News and Updates.

Part III in our ongoing series Understanding Federal Appropriations

The COVID-19 pandemic has wreaked havoc on the local, regional, national and international stage. In the US, the federal response has focused on supporting individuals and institutions alike. Many businesses and non-profits need to understand how to navigate the complex process of accessing emergency or disaster aid.

In our latest installment of Understanding Federal Appropriations, we examine the disaster supplemental appropriations process and the federal accounts supplemented in the Coronavirus Aid, Relief, and Economic Security (CARES) Act (P.L. 116-123).  The CARES Act demonstrates that even during uncertain and unprecedented times, the federal appropriations process remains the same and advocacy groups play an important role in directing resources to areas in need.

“Emergency” vs. “Major Disaster” Designation

The disaster declaration process begins when the President of the United States makes a formal “emergency” or “major disaster” declaration.  An “emergency” differs from a “major disaster” in terms of its approach to public assistance and individual assistance.  For example, the public assistance program under an “emergency” declaration only includes “emergency protective measures” and “debris removal”; whereas, “major disaster” declarations allow the federal government to rebuild public infrastructure, among other things.  “Major disasters” are specifically applied to “any natural event” such as hurricanes, earthquakes, fires, etc.

On March 13, 2020, President Donald Trump declared a national “emergency” in response to the coronavirus (COVID-19) pandemic. However, he hinted that it may also qualify as a “major disaster.” In his March 13th letter to cabinet secretaries, he stated, “[…] I believe that the disaster is of such severity and magnitude nationwide that requests for a declaration of a major disaster as set forth in section 401(a) of the Stafford Act may be appropriate.”[1]  A “major disaster” designation would allow the Federal Emergency Management Agency (FEMA) to provide additional federal assistance such as crisis counseling services, disaster legal services, disaster supplemental nutrition assistance, etc.[2]

FEMA’s emergency assistance limit is $5 million per emergency but this amount can be adjusted if the president determines that certain criteria are met.  On March 13th, President Trump committed “up to $50 billion” towards FEMA to help states, territories, and localities contain the spread of COVID-19.[3]  The president determined that: 1) continued emergency assistance is immediately required; 2) there is a continuing and immediate risk to lives, property, public health, and safety; and 3) necessary assistance will not otherwise be provided on a timely basis.[4]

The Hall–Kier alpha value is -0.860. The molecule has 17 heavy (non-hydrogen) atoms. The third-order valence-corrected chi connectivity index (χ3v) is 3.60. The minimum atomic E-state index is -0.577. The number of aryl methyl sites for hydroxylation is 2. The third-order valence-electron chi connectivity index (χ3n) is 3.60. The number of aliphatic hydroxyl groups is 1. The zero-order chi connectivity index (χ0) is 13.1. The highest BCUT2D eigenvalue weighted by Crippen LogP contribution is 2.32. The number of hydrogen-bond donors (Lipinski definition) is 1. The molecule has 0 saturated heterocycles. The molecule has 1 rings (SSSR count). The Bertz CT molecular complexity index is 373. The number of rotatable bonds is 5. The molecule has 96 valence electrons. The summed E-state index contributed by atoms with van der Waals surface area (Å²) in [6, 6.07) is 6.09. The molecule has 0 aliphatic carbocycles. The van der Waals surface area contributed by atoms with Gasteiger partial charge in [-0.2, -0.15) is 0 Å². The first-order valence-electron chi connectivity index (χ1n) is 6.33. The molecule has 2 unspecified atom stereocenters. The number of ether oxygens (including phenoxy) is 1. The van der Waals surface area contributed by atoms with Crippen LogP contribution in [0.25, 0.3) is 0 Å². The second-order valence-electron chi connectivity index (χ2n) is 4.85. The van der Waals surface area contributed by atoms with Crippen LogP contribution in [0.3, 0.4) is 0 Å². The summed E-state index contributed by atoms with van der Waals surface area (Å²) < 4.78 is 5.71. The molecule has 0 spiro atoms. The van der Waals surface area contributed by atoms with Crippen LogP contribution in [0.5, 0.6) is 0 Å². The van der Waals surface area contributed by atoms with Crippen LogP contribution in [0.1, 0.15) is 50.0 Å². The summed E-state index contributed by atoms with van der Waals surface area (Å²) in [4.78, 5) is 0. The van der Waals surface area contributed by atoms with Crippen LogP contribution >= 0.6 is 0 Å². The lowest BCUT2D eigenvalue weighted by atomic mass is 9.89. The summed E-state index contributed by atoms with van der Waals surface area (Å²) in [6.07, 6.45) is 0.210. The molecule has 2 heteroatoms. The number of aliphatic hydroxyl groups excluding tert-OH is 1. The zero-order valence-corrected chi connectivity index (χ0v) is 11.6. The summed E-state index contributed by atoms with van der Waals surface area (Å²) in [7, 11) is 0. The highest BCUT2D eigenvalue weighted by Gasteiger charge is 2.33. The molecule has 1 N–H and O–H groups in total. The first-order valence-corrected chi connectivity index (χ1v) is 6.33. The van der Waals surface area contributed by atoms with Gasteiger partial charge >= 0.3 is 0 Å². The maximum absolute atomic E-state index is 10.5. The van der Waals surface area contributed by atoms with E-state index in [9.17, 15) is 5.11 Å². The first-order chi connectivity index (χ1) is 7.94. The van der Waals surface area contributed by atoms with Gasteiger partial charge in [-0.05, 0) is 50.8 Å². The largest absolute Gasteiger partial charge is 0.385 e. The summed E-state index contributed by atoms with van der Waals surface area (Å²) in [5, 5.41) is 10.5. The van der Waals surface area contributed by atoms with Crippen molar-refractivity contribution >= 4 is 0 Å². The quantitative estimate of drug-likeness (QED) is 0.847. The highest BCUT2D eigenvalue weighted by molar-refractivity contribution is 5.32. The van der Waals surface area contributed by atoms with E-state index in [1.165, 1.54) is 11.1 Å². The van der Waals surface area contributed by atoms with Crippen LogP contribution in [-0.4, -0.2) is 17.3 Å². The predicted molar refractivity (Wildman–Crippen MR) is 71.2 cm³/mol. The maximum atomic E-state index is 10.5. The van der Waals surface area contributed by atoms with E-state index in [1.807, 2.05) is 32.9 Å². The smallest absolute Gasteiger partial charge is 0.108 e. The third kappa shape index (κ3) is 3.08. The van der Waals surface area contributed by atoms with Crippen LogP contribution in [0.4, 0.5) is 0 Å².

FEMA’s Disaster Relief Fund

FEMA’s disaster relief fund (DRF) is included in the annual appropriations process, but the requested level does not pre-fund anticipated needs arising out of disasters that have yet to occur.[5]  For the upcoming fiscal year (FY), the president’s FY 2021 budget requested $5.1 billion in funding in FEMA’s DRF to cover the costs of previously declared major disasters and catastrophic events.  Emergency dollars are adjusted through supplemental appropriations requests and proposed amendments to the budget when a disaster occurs.


On March 25th, Congress passed the CARES Act, a $2.2 trillion supplemental appropriations package.  Of the $2.2 trillion, $340 billion (Division B) will go towards disaster relief and public assistance.  Division B includes $117 billion for hospitals and veterans’ health care; $11 billion for vaccines, therapeutics, diagnostics, and other preparedness needs; $4.3 billion for the Centers for Disease Control; $16 billion for the Strategic National Stockpile; and $45 billion for FEMA’s DRF, among other things.  More than 80 percent of the total funding provided in Division B will go directly to state and local governments.[6]

Division A of the CARES Act consists of a number of new programs that provide financial relief to individuals and businesses, and initiatives that alleviate burdens on the health care and educational systems.  The legislation includes immediate and direct cash payments, deferred tax collection, small business loans, expanded unemployment insurance, etc.  It also includes initiatives such as expanded access to telehealth and student loan payment deferrals.  For a section-by-section analysis of all the programs that have been included in the CARES Act, please click here.

Working with your Strategies 360 Federal Team

S360’s Washington D.C. office is well equipped to support the firm’s clients navigating the appropriations process.  They can cut through red tape and direct team members to the right offices and staffers at each phase of the appropriations process.

If you have any questions about the appropriations process, please feel free to contact Andy Winer ( or Serena Li (